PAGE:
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Fairfax County prepares to start collective bargaining with key position

Fairfax County plans to hire a neutral observer this year who will help handle activities involving county government workers’ unions.

Although unions can move ahead with elections now, groups appear content to wait for the labor relations administrator to be in place.

“The labor relations administrator will be the neutral person, so they don’t work for us. They don’t work for any of the employee groups,” Fairfax County Human Resources Director Cathy Spage told the Board of Supervisors Tuesday (Feb. 1) at a Personnel and Reorganization Committee meeting. “They’re going to be like a judge.”

The person will be tasked with establishing and publishing union vote procedures and overseeing secret ballot elections, among other duties. Fairfax County government plans to use a contractor for the position and will accept proposals from Wednesday (Feb. 9) through March 9.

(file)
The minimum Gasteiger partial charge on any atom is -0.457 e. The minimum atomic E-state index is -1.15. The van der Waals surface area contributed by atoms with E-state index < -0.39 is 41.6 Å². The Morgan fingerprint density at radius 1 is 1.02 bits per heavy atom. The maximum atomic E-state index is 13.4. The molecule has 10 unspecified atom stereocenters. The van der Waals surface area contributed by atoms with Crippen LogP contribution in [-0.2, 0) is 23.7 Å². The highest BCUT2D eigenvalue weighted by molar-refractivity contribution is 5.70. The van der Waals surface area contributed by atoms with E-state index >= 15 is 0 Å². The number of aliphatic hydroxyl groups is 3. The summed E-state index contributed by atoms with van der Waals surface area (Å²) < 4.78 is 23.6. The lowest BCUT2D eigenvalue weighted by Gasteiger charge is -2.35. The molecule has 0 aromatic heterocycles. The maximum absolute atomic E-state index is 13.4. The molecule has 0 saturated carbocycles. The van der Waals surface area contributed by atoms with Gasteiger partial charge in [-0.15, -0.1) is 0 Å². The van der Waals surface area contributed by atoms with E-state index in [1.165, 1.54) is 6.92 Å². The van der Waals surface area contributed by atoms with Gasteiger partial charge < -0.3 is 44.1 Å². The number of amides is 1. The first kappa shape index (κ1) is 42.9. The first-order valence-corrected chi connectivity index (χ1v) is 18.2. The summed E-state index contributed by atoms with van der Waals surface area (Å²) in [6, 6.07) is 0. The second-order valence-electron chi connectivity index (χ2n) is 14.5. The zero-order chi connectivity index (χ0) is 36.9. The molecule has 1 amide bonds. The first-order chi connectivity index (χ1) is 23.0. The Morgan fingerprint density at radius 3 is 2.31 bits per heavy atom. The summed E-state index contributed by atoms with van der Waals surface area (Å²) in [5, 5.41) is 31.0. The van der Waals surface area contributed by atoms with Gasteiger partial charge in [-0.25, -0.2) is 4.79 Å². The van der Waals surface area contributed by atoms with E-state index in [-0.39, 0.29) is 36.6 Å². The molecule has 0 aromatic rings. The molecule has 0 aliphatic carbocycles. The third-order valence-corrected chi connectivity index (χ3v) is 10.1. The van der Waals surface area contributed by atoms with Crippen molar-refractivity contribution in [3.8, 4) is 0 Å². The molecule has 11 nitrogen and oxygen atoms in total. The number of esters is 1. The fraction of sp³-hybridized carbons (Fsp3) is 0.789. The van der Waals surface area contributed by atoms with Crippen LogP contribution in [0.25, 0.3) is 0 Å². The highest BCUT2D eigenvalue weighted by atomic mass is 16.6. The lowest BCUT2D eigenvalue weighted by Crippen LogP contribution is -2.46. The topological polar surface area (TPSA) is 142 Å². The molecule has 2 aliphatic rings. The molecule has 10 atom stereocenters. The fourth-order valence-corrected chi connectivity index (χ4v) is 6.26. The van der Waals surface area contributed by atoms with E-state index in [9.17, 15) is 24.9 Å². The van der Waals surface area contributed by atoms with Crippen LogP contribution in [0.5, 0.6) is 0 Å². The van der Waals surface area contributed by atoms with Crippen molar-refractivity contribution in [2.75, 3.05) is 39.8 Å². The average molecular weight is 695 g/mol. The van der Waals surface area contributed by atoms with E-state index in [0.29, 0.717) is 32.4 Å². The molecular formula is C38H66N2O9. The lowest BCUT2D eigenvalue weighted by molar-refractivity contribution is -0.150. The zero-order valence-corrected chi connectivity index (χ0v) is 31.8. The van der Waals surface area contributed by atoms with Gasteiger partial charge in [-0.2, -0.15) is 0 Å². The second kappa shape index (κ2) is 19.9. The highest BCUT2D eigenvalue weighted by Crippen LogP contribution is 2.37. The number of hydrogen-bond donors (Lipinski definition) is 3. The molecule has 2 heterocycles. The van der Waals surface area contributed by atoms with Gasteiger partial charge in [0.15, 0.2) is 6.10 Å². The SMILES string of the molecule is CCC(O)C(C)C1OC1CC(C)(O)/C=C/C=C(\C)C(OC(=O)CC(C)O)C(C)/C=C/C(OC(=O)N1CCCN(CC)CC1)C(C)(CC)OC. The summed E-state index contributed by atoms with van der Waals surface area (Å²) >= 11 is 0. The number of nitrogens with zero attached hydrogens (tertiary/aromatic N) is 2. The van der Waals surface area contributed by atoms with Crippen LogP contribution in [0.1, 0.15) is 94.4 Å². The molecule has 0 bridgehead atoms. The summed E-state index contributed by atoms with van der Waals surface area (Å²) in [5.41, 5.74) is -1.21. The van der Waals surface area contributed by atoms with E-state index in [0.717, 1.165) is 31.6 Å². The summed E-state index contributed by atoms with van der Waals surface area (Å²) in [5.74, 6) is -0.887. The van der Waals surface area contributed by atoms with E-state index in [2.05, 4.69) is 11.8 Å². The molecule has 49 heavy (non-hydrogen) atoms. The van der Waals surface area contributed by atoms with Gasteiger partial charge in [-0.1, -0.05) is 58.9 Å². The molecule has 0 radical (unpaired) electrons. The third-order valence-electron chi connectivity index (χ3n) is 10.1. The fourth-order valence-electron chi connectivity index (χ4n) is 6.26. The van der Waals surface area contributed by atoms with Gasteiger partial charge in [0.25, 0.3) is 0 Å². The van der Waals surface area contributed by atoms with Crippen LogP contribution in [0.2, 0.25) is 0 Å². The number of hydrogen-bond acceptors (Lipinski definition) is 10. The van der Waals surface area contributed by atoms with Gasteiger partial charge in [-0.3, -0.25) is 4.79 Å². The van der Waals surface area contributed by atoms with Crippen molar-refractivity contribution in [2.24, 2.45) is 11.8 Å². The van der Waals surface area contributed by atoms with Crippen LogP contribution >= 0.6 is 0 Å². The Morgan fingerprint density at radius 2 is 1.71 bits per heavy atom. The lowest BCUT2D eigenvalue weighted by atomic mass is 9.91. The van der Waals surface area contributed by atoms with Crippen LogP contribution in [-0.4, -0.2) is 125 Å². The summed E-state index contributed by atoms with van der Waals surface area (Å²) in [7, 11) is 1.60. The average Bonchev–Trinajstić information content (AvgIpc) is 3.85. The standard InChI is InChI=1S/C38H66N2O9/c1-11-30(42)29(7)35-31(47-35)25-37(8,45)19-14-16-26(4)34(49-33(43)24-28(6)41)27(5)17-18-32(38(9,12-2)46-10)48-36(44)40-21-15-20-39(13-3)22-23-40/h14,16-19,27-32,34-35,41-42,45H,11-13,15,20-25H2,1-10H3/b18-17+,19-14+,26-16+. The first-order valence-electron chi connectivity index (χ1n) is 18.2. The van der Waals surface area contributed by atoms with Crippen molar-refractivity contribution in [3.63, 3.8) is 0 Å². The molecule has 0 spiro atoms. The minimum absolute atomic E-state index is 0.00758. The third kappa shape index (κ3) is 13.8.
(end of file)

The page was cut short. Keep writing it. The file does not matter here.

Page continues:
The Board of Supervisors could approve the new position on May 24, allowing the administrator to start this summer for a four-year term.

The county approved a historic ordinance in October allowing public-sector unions to negotiate wages, benefits, and working conditions on the behalf of county government employees.

The move was made possible by a 2020 General Assembly law that overruled a 1977 state Supreme Court decision barring public workers from collective bargaining.

According to the ordinance, if a union seeks to hold an election before the labor relations administrator is in place, the county would secure services from an impartial agency provider, such as the American Arbitration Association or another group.

As of Tuesday (Feb. 1), no union filings have begun. Units representing police, fire and general county government employees will be allowed to collectively bargain.

“Right now we are not ready to do elections,” Spage said. “We haven’t received any petitions to do elections.”

Following an election, a union acting as the exclusive bargaining agent must start contract negotiations on or before July 1 and conclude by Oct. 15 in order for an agreement to be in place for the next fiscal year.

That means the first collectively bargained agreement for Fairfax County government workers could take effect on July 1, 2023.

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